White House press secretary Jen Psaki : "Our view is that the rise in gas prices over the long term makes an even stronger case for doubling down our investment and focus on clean energy options."

 Q    Following up on Weijia’s first question about workforce imbalances, you said that it’s a worker’s market and that some industries need to create more competitive packages, that it’s a good thing people have more choices.  Is that your way of saying that the White House doesn’t view this as a problem at all?

MS. PSAKI:  I think I also said in response to Weijia’s question that there are some industries where we’re seeing labor shortages; there are a couple of reasons for that.  But some of the people — the workers — and we’ve seen this statistically in a lot of surveys — people — many people across the country feel this is a good time to change jobs — right? — to look for a more competitive job.  What I’m saying is: Ultimately, that’s a good thing.  It is challenging in certain industries when they do have labor shortages. 

Some industries, in terms of some short-term ind- — industries that have short-term workers or seasonal workers, COVID is an issue there and continuing to address COVID.  In our view, putting in place requirements to provide more certainty, that’s an issue. 

Another issue is childcare, something we’re working to attack and go after aggressively so that we can lower the cost of childcare and make sure people have a range of options to bring more women into the workforce.  So, there’s a range of issues; I’m not saying it’s one thing.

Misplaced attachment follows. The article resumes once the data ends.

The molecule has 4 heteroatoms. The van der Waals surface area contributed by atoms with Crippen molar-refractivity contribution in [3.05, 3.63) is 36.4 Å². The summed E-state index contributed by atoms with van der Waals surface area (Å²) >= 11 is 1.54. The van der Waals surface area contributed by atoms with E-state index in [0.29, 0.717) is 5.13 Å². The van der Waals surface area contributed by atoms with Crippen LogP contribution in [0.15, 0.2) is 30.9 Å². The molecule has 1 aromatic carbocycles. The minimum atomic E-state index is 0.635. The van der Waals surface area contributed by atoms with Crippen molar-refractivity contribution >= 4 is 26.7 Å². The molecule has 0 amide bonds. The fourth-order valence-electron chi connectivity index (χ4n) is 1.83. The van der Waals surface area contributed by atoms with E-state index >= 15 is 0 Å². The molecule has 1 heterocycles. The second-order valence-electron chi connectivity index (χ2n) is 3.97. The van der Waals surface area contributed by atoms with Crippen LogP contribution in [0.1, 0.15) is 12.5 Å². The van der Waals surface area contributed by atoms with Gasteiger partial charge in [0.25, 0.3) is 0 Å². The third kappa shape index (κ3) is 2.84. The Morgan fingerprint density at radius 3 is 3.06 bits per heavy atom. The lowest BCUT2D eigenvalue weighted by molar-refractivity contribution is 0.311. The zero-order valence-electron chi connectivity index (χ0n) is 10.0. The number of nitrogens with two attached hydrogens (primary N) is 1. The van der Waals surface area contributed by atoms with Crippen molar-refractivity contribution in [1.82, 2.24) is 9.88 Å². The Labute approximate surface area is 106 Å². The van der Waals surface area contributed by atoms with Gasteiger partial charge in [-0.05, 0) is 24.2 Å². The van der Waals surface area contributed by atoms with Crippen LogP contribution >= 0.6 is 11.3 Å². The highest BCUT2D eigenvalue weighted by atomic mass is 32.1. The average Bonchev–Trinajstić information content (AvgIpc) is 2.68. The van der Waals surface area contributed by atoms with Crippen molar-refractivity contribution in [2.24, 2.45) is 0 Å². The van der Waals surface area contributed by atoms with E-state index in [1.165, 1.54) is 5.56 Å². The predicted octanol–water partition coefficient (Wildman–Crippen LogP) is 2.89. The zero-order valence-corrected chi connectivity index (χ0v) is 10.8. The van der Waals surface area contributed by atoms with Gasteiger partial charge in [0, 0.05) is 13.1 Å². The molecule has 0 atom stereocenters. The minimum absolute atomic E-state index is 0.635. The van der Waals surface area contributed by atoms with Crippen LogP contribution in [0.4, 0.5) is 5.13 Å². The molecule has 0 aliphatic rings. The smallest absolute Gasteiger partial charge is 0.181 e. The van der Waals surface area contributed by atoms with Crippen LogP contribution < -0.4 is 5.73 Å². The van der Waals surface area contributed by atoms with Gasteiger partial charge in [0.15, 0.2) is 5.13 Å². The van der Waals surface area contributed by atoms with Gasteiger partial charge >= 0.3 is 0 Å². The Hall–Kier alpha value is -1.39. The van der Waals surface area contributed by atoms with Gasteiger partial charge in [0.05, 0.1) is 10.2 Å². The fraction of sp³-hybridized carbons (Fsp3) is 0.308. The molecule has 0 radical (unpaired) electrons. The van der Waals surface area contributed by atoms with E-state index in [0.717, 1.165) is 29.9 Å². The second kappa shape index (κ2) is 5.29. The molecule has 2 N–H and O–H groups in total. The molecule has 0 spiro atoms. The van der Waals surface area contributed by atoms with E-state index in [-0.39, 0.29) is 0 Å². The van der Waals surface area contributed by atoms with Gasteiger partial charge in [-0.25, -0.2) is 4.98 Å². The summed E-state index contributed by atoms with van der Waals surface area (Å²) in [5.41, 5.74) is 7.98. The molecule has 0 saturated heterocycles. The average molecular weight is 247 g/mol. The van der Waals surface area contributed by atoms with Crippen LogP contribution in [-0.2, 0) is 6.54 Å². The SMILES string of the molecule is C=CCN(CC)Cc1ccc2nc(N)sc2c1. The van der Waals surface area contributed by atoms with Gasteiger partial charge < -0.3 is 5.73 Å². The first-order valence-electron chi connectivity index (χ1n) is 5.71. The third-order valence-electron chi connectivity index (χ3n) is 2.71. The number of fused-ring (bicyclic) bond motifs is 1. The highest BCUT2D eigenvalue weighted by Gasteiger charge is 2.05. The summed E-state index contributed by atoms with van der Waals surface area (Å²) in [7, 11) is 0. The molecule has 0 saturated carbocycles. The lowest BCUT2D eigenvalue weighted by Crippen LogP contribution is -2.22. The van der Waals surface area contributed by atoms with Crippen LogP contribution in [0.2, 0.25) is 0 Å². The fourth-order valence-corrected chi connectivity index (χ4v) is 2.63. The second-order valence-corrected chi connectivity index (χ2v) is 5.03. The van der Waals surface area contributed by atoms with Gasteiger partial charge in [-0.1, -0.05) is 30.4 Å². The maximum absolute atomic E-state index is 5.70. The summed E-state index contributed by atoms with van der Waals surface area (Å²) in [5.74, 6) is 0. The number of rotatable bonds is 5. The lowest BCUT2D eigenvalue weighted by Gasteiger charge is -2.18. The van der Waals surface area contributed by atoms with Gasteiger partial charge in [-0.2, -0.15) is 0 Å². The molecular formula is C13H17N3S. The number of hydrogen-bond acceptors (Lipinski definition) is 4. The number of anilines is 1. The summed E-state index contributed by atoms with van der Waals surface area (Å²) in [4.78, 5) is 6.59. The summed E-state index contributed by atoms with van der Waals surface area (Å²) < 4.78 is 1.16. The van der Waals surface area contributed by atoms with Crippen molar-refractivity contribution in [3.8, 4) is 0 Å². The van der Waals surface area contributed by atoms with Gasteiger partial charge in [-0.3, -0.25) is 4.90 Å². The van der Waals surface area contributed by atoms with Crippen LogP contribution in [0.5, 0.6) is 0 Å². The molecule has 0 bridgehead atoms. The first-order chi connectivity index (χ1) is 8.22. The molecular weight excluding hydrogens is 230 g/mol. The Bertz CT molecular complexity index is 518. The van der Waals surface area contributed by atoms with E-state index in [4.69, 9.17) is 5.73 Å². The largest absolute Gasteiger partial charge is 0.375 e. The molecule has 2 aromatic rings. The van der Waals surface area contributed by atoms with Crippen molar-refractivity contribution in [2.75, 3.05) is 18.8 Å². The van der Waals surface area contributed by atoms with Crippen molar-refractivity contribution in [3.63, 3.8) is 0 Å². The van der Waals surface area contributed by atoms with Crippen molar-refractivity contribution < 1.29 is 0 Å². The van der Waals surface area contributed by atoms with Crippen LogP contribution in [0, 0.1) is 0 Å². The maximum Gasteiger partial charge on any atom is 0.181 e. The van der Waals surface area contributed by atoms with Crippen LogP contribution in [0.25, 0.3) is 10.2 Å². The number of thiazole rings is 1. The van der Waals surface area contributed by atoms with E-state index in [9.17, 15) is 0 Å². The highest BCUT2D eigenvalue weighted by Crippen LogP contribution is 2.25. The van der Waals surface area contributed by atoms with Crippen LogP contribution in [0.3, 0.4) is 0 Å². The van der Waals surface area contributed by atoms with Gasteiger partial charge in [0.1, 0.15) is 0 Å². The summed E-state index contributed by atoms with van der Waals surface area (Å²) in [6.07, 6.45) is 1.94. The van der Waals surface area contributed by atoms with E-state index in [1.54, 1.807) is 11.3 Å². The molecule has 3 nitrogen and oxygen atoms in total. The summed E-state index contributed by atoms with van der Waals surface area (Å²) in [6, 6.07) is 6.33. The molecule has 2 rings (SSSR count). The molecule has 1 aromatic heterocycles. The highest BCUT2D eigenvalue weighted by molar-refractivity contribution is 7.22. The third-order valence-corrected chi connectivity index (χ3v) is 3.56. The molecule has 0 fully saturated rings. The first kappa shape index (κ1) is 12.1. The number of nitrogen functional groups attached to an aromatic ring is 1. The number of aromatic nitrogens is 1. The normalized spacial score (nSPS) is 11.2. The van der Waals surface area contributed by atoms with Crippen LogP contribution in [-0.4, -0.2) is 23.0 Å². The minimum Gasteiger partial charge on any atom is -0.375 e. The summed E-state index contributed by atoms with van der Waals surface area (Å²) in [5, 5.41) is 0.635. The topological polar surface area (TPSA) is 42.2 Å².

Certainly, we have concern about any industry that has a shortage of workers, but also, I don’t think we should undervalue the fact that many workers feel this is a time to look for a better job with greater pay and more benefits.

Q    And then following up on the questions about gas prices again — just kind of taking a step back, there’s some Republicans who have taken this moment where they’ve seen gas prices spike to criticize sort of the administration, big picture.  Right?  Canceling the Keystone Pipeline, halting leases for — new drilling leases on federal lands, saying that, sort of, the administration’s policies writ large have contributed to the rise in gas prices.  What’s your response now to that?

MS. PSAKI:  Our response is that, one, we haven’t — we haven’t cancelled existing.  There are existing leases that are continuing.  And just to be clear, I know you know —

Q    Sorry.  Not new leases.

MS. PSAKI:  Not new leases. 

Q    You’re right.

MS. PSAKI:  But just to be clear — and I know that’s been a criticism — so that’s why I said that — and not an accurate one. 

Look, our view is that the rise in gas prices over the long term makes it an even stronger case for doubling down our investment and our focus on clean energy options so that we are not relying on the fluctuations and OPEC and their willingness to put more supply and meet the demands in the market.  That’s our view. 

We feel that — but we also feel that there are a number of actors here, including price gouging, that we have concerns and we’ve seen out there — we feel we’ve seen; we’ve asked the FTC to look into the need for OPEC to release more — that are the larger issues here and that’s why we’ve been focused on those options.

Q    Jen — 

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